BISMARCK – North Dakota’s deputy state veterinarian is urging livestock producers to be very cautious about importing animals from states where vesicular stomatitus (VS) has been detected.
“The first 2009 case of vesicular stomatitus was confirmed in West Texas last week,” Dr. Beth Carlson said Monday. “As a result, all horses, cattle, sheep, goats, swine, and cervidae (deer and elk) from Texas or any other affected state must have a pre-entry permit prior to importation to North Dakota. Using the permit process to screen animals reduces the chances of this costly disease establishing itself here.”
The permit number must be listed on the certificate of veterinary inspection (CVI). The veterinarian who issues the CVI must include the statement: "The animals represented on this CVI have not originated from a premises or an area under quarantine for vesicular stomatitis or a premises on which vesicular stomatitis has been diagnosed in the last 30 days. I have examined the animals and found no signs of vesicular stomatitis.”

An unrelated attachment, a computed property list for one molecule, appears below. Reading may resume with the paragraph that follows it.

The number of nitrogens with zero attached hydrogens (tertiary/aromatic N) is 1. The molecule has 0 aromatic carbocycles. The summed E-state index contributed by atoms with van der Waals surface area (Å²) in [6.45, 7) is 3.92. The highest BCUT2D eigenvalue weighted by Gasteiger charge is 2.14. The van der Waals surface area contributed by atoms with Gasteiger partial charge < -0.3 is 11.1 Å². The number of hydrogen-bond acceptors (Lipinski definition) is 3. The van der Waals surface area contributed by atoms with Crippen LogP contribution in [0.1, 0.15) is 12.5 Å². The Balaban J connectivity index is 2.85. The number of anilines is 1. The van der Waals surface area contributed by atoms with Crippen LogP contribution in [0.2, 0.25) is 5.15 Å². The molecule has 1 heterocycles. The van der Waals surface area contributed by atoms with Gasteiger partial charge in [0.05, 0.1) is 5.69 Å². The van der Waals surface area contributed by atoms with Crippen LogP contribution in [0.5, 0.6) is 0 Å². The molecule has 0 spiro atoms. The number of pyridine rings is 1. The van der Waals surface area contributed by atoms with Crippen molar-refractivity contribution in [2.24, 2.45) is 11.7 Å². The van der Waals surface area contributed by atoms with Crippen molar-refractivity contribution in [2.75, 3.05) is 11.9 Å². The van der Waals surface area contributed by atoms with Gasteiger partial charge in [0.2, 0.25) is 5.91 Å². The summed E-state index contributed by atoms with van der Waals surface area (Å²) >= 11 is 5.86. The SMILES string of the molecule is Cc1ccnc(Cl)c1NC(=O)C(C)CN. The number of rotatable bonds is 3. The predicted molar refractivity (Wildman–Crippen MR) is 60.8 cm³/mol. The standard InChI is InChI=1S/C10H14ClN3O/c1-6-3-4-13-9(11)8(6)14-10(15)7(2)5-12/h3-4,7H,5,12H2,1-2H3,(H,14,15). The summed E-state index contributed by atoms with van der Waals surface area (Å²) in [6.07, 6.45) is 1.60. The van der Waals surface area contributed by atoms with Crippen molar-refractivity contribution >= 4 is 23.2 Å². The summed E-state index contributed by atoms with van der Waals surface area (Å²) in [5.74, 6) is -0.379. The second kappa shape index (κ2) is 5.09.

Carlson said horse owners should consider altering their routes if they are planning to travel with their animals through areas affected by the disease. VS is spread by insects and by direct contact with infected animals.
A viral disease of horses, cattle, swine, goats, deer or other animals, VS causes blister-like lesions to form in the mouth and on the dental pad, tongue, lips, nostrils, hooves, and teats. These blisters swell and break, leaving raw tissue that is so painful that infected animals generally refuse to eat or drink and show signs of lameness, resulting in severe weight loss. Affected dairy cows often have a considerable drop in milk production. The disease is usually not fatal.
VS can cause economic losses to livestock producers, but is especially significant because its external symptoms resemble those of the far more serious foot-and-mouth disease. Laboratory tests are required to distinguish the two diseases from the other.
MEDIA: For more information, please call Dr. Beth Carlson or Dr. Jesse Vollmer at (701) 328-2655.